Pirette’s Products Offer Beachy Escapes To Cooped-Up Consumers
During the worldwide quarantines mandated by governments to prevent the spread of the novel coronavirus, Pirette is transporting homebound customers to the beach.
Through its growing collection of fragrance, hair products and skincare, the Costa Mesa, Calif.-based brand enables customers “to ‘escape’ to the sea or create a cozy space inside with our candles when quarantined,” says founder Griffin Coon.
In the days leading up to Gov. Gavin Newsom’s March 19 stay-at-home order to contain COVID-19 in California, Pirette saw its online and Amazon sales heating up. Echoing the sentiments of Pirette’s fans, Coon says, “I do feel relaxed when I smell the scent of a beach day when I’m trapped inside.”
A respite from the pandemic certainly isn’t what Coon envisioned in 2014 when Pirette launched its signature fragrance oil evoking green coconut, surf wax and sunscreen. She says, “We had this idea of creating an authentic beach scent that captured the experience of Newport Beach and a beach day.”
The alcohol-free fragrance was designed to be uplifting, warm and salty. Available in a .5-oz. rollerball bottle priced at $48 and packaged in a Bolsa wood box that references the material used to make the first surfboard, the scent captivated pro surfer Coco Ho. Introduced to Coon through mutual friends, Ho joined Pirette as a co-owner in 2018.
“The fragrance of Pirette is everything really. Unbeatable!” wrote Ho in an email. She’s a member of Hawaiian surfing royalty. Her father and uncle Michael and Derek Ho are both champion surfers. Ho has sought out projects beyond the board.
“I stood for everything in their DNA,” says Ho of Pirette. “It was also perfect timing as I was at a point in my career that I wanted to expand my energy into something more than just competing. Surfing gave me a much bigger platform then just competition.” She continues that it’s “been so fun to get creative with something that is yours.”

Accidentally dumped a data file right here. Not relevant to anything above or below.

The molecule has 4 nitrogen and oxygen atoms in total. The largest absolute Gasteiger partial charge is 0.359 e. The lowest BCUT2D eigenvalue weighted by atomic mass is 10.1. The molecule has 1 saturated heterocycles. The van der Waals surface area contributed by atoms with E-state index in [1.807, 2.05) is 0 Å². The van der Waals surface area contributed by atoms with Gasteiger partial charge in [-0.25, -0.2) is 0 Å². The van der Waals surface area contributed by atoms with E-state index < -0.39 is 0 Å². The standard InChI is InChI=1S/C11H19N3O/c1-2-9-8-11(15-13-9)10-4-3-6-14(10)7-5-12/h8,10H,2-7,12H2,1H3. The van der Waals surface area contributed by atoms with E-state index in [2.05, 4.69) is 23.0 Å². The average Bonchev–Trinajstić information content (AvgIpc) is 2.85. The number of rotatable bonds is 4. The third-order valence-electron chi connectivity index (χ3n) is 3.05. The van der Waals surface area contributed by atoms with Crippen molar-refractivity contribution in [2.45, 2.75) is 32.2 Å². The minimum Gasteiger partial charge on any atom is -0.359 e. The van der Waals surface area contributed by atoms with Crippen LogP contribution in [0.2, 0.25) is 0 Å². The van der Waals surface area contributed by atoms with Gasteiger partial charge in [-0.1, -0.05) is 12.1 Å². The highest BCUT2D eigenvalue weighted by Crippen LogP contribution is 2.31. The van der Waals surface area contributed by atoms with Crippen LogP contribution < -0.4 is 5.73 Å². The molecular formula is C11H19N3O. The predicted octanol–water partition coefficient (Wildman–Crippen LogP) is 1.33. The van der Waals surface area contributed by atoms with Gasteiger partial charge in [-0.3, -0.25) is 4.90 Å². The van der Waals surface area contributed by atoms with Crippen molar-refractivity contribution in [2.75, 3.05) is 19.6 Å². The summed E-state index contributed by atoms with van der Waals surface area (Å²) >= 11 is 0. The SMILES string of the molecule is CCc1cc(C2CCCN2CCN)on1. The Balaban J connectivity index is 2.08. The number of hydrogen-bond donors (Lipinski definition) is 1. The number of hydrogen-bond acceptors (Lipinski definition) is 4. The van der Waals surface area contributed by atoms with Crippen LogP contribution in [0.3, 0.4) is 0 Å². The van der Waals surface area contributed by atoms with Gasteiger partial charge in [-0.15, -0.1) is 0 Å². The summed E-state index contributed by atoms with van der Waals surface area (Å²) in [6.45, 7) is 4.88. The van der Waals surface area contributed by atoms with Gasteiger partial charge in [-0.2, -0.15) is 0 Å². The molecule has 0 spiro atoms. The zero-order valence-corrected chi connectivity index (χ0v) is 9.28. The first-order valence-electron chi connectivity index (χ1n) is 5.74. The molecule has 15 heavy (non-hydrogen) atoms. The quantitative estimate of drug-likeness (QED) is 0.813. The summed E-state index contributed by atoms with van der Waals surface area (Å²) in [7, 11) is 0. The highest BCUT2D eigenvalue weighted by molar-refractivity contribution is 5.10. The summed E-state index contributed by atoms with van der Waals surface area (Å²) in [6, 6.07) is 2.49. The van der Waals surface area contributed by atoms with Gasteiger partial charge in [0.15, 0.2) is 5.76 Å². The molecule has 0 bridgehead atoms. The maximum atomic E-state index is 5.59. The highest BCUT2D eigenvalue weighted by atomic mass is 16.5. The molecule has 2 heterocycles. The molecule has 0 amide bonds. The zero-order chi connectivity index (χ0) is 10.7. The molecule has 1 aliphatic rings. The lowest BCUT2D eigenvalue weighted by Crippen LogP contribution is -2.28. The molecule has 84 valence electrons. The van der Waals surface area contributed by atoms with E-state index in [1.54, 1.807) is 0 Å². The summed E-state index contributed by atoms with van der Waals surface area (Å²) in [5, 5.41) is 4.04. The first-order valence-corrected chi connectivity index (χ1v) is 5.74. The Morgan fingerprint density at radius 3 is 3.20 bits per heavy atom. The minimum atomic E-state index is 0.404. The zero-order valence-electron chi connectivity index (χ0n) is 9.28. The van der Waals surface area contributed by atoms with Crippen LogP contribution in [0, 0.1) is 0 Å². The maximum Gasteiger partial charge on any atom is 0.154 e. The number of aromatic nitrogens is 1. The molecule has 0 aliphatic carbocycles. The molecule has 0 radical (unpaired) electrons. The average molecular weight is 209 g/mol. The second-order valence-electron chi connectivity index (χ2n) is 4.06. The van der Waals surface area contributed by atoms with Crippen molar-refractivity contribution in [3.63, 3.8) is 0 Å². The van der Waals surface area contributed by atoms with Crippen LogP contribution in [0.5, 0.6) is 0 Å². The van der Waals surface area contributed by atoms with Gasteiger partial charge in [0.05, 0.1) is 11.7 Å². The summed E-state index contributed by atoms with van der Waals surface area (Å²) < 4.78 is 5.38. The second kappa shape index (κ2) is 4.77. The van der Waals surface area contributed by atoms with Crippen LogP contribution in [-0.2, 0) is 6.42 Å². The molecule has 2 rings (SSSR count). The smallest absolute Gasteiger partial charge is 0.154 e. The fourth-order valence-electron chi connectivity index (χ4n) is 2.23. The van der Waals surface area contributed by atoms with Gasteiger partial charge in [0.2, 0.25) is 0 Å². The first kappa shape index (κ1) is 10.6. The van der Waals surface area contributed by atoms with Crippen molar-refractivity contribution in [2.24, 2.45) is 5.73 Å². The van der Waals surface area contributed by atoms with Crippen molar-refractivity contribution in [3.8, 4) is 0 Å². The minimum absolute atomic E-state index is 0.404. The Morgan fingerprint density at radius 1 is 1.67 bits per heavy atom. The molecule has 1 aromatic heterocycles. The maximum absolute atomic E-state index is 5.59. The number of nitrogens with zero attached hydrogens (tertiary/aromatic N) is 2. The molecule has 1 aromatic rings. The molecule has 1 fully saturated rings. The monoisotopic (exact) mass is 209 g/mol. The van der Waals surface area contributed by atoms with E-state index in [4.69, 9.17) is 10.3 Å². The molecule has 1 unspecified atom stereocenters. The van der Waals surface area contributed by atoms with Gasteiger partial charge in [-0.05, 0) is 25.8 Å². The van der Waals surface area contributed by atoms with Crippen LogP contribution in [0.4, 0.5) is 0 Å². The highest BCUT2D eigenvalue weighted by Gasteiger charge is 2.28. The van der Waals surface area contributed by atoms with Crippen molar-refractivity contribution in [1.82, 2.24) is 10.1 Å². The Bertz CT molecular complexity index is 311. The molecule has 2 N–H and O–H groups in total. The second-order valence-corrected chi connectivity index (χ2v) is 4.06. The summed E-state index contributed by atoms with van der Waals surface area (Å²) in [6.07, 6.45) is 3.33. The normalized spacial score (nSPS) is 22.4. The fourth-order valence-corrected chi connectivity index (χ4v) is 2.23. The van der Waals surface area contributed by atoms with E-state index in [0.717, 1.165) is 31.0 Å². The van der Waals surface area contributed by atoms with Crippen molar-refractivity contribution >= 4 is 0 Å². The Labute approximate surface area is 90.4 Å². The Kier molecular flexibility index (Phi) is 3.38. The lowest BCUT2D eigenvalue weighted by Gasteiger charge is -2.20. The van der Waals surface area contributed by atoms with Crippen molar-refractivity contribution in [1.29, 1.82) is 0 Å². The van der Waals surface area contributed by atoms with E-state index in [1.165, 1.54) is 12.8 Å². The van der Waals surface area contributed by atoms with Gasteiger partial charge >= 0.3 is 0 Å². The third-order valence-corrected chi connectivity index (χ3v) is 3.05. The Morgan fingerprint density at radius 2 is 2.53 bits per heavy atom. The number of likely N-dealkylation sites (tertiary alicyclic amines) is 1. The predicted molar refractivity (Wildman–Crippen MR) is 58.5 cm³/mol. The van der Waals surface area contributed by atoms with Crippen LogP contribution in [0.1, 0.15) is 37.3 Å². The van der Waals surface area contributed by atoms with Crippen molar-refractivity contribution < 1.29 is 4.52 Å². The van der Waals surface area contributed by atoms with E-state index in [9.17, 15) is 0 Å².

“She’s involved in all the formulas,” Coon says Ho’s role. “We send her packaging. She’s involved in all the talks about product development.”
With over 1.5 million fans on social media, the 28-year-old surfer helps raise awareness of Pirette. She represents the brand’s core customers: millennial women aged 24 to 39. Coon says, “She brings a lot of personality to our brand.”
Pirette’s latest conduit for carrying the fragrance into customers’ beauty routines arrived in February in the form of a body scrub. Fractionated and virgin coconut oils compose the foundation for the fine grain sugar and Kaolin clay in the Coconut Oil Scrub. It’s priced at $36 for an 8-oz. size.
A month earlier, it introduced the 4-oz. Invisible Dry Shampoo for $26. The product’s clear recipe features a combination of denatured alcohol, oryza sativa starch and sunflower seed oil in an aerosol spray to clean hair and volumize roots.
“We had this idea of creating an authentic beach scent that captured the experience of Newport Beach and a beach day.”
Other items are in the pipeline to round out Pirette’s assortment. The brand plans to release a body lotion this year, and is considering putting out a sunscreen, deodorant, shampoo, hair conditioner and scent diffuser for the home, although it hasn’t scheduled dates for those future products. “We’re always thinking about things in your daily life that you use that are scented,” says Coon. “Even hand sanitizers are scented right now.”